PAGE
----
Range of Heights of Boys (WHO data) - 3rd, 15th, 85th and 797th percentiles

Failure Modes and Effects Analysis (FMEA)

Perhaps the most complex and sophisticated tool here, so, in a nutshell, we examine every possible failure mode and assign it a score.  Scores over a certain threshold lead the failure to be considered ‘critical’.

The score, or ‘Risk Priority Number’ is given by:

RPN = Severity x Occurrence x Detection

The individual scores for severity (how bad the fault is), Occurrence (how frequently it is likely to occur) and Detection (how hard it is to spot prior to release to customer) are calculated separately according to standard tables.  Examples of these tables are on the DMAIC Tools website, here.

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The DMAIC Solution Process

In last week’s Pocketblog, we took an overview of the Six Sigma approach to process improvement, and left readers with the statement: ‘it is time for the most interesting bit: the practical tools that non-experts can apply to making simple improvements from day to day.’

For all of the levels of certification that practitioners can acquire, most of us can simply understand and apply six sigma’s tools to day-to-day projects, problem-solving and improvements without training, just by understanding the basis and applying our own good sense and intuition.  I am not arguing against the value of full training and certification, but it is a huge investment if all you want to do is fix a small issue.

Indeed, many of Six Sigma’s tools have a life of their own outside the methodology and have simply been co-opted in to provide strength in depth for practitioners’ toolkits.  Next week, we’ll do a round-up of some of these.  This week, we’ll focus on the beating heart of the Six Sigma methodology, the DMAIC Process.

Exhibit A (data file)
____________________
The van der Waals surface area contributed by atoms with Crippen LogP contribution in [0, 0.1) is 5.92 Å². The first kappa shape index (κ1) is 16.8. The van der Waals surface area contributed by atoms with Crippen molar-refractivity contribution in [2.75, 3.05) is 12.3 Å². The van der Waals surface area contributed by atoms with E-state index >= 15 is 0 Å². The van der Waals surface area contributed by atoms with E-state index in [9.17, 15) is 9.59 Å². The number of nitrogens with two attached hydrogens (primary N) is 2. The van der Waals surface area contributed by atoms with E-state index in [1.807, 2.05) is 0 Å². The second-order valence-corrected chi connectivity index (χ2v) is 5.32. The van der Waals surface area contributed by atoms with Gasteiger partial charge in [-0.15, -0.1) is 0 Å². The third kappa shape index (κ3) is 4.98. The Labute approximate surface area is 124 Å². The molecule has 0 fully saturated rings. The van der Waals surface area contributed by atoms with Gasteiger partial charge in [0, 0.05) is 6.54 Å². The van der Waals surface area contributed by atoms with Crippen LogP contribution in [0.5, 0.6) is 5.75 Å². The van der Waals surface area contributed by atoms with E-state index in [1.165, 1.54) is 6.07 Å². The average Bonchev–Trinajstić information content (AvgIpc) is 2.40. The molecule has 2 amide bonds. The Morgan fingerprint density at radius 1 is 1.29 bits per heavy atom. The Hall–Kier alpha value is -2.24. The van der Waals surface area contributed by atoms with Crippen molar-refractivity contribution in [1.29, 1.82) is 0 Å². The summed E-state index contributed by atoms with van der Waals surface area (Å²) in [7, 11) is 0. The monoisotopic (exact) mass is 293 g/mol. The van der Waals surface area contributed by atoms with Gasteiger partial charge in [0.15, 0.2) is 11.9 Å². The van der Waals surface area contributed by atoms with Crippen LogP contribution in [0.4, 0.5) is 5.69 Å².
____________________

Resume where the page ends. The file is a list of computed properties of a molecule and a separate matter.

The Beating Heart: DMAIC

DMAICDMAIC can be viewed as a problem solving process, but I prefer to think of it as a ‘solution process’ because it starts with defining the solution you need to find.

Let’s break it down:





Define the solution you need, in terms of: who it affects (customers, clients, colleagues, stakeholders), the process involved, and the extent of the process (whether it is the full process or a part of the process).  Choosing the right problem to solve is an important part of the Six Sigma process.  It means making best use of necessarily limited resources.  The Define stage ends with a team charter that sets out the scope and status of the project.


Six Sigma is nothing if not couched in mathematics and quantitative methods.  This gives it its robustness.  The second step in the DMAIC process is to measure the current performance level, to give a good baseline against which to evaluate improvement measures.  This is a good opportunity to talk about Six Sigma’s Xs and Ys.